Now the left guard issue appears fixed, with a player who could prove to be fully worthy of lining up alongside All-Pros Smith, Travis Frederick, and Zack Martin. And don’t forget that La’el Collins now has a full year at the RT spot, which could benefit his play.
Not only are the starting jobs looking nailed down, but the depth had a nice boost from the signings of Cameron Fleming and Marcus Martin. Fleming in particular looks like a real asset as the swing tackle, having started 20 games over his four-year stint with the New England Patriots. Rumor has it they play pretty good football.
The Great Wall of Dallas looks like it is back. And with that talent looking to run the ball behind them, the smash-mouth style of football that worked so well in 2016 could be primed to make a return.
Dallas did not address the defensive tackle position until they were offered Jihad Ward in a trade for Ryan Switzer. He is a question mark as to how much he will help the team at this point, having had a rocky and injury-impacted two years with the Oakland Raiders. But the Cowboys were interested in him two years ago when he was drafted, and hope to see him perform the way they expected then.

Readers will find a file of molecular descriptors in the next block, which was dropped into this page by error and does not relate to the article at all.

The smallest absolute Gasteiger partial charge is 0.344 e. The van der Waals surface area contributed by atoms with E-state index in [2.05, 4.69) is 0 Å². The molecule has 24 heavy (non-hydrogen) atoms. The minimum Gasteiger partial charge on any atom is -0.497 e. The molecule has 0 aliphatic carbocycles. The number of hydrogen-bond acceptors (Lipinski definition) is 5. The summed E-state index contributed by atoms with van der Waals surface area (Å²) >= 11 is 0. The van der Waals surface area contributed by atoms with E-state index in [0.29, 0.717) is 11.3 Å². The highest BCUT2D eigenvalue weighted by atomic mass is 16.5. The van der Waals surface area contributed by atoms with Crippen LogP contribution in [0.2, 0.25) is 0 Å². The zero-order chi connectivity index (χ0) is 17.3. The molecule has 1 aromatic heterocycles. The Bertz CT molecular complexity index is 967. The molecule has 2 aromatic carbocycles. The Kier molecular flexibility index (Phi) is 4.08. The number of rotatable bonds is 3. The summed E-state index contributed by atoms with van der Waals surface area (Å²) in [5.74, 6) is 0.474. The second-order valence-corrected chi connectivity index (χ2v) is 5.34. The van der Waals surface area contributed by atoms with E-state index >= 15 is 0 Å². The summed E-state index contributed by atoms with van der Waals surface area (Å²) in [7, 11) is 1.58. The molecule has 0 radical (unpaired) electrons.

Defensive end Dorance Armstrong Jr. is a much more positive addition. He was the best player on both sides of the ball for a pretty bad Kansas Jayhawks team. Dallas may have gotten a real steal in him due to a scheme switch before his final season. He struggled a bit in a 3-4 defense after being a real force in the 4-3 prior to that.
Now those two join what was the most pleasant surprise last year, a real pass rush. DeMarcus Lawrence and David Irving are signed for this year (at least), Taco Charlton has a chance to continue the improvement he was showing at the end of last year, Charles Tapper is a bit of a wild card with some interesting upside, and Maliek Collins and Tyrone Crawford also come back. They also added free agent Kony Ealy.
And then there is Randy Gregory.
Gregory & his people continue to assemble the powerful paperwork that #Cowboys hope will lead to reinstatement. News coming ... https://t.co/K5zFQjRfJe— mike fisher ✭ (@fishsports) May 6, 2018
We can’t count on Gregory contributing until he is reinstated - if Roger Goodell doesn’t find a reason to deny it. But if he does return, that group is an absolute demolition crew poised to ruin the day for opposing quarterbacks.
And even if Gregory isn’t available, it is still a solid bunch. This looks to be a real strength of the defense.